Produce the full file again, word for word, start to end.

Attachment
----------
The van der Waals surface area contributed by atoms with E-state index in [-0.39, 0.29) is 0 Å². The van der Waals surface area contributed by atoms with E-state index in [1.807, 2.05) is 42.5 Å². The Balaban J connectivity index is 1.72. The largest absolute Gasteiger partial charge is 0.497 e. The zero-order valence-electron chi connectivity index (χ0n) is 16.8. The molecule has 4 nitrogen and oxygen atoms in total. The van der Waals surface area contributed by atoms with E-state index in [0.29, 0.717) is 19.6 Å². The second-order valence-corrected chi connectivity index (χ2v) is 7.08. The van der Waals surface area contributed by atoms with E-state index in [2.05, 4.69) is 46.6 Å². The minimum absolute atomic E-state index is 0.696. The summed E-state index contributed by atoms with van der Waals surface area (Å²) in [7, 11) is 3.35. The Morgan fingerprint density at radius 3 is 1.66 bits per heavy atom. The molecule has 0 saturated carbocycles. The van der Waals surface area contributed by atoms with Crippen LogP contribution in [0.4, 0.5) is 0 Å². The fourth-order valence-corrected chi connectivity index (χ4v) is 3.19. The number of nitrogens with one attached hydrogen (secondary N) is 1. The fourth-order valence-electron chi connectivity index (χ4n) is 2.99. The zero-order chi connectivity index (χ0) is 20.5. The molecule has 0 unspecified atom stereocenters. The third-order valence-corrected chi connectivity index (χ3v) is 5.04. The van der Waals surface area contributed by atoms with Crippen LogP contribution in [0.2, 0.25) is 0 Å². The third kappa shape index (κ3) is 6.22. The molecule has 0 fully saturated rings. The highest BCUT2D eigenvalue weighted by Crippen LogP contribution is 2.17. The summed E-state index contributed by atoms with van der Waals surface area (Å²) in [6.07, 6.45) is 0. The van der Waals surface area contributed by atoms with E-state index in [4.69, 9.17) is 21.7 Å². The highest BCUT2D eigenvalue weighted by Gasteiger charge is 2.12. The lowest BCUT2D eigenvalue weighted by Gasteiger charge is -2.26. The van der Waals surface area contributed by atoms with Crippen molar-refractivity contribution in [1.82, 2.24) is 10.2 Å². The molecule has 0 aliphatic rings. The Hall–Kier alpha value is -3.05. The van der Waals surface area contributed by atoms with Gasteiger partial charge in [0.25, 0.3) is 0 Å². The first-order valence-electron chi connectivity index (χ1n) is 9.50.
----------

The van der Waals surface area contributed by atoms with E-state index in [-0.39, 0.29) is 0 Å². The van der Waals surface area contributed by atoms with E-state index in [1.807, 2.05) is 42.5 Å². The Balaban J connectivity index is 1.72. The largest absolute Gasteiger partial charge is 0.497 e. The zero-order valence-electron chi connectivity index (χ0n) is 16.8. The molecule has 4 nitrogen and oxygen atoms in total. The van der Waals surface area contributed by atoms with E-state index in [0.29, 0.717) is 19.6 Å². The second-order valence-corrected chi connectivity index (χ2v) is 7.08. The van der Waals surface area contributed by atoms with E-state index in [2.05, 4.69) is 46.6 Å². The minimum absolute atomic E-state index is 0.696. The summed E-state index contributed by atoms with van der Waals surface area (Å²) in [7, 11) is 3.35. The Morgan fingerprint density at radius 3 is 1.66 bits per heavy atom. The molecule has 0 saturated carbocycles. The van der Waals surface area contributed by atoms with Crippen LogP contribution in [0.4, 0.5) is 0 Å². The fourth-order valence-corrected chi connectivity index (χ4v) is 3.19. The number of nitrogens with one attached hydrogen (secondary N) is 1. The fourth-order valence-electron chi connectivity index (χ4n) is 2.99. The zero-order chi connectivity index (χ0) is 20.5. The molecule has 0 unspecified atom stereocenters. The third-order valence-corrected chi connectivity index (χ3v) is 5.04. The van der Waals surface area contributed by atoms with Crippen LogP contribution in [0.2, 0.25) is 0 Å². The third kappa shape index (κ3) is 6.22. The molecule has 0 fully saturated rings. The highest BCUT2D eigenvalue weighted by Crippen LogP contribution is 2.17. The summed E-state index contributed by atoms with van der Waals surface area (Å²) in [6.07, 6.45) is 0. The van der Waals surface area contributed by atoms with E-state index in [4.69, 9.17) is 21.7 Å². The highest BCUT2D eigenvalue weighted by Gasteiger charge is 2.12. The lowest BCUT2D eigenvalue weighted by Gasteiger charge is -2.26. The van der Waals surface area contributed by atoms with Crippen molar-refractivity contribution in [1.82, 2.24) is 10.2 Å². The molecule has 0 aliphatic rings. The Hall–Kier alpha value is -3.05. The van der Waals surface area contributed by atoms with Gasteiger partial charge in [0.25, 0.3) is 0 Å². The first-order valence-electron chi connectivity index (χ1n) is 9.50.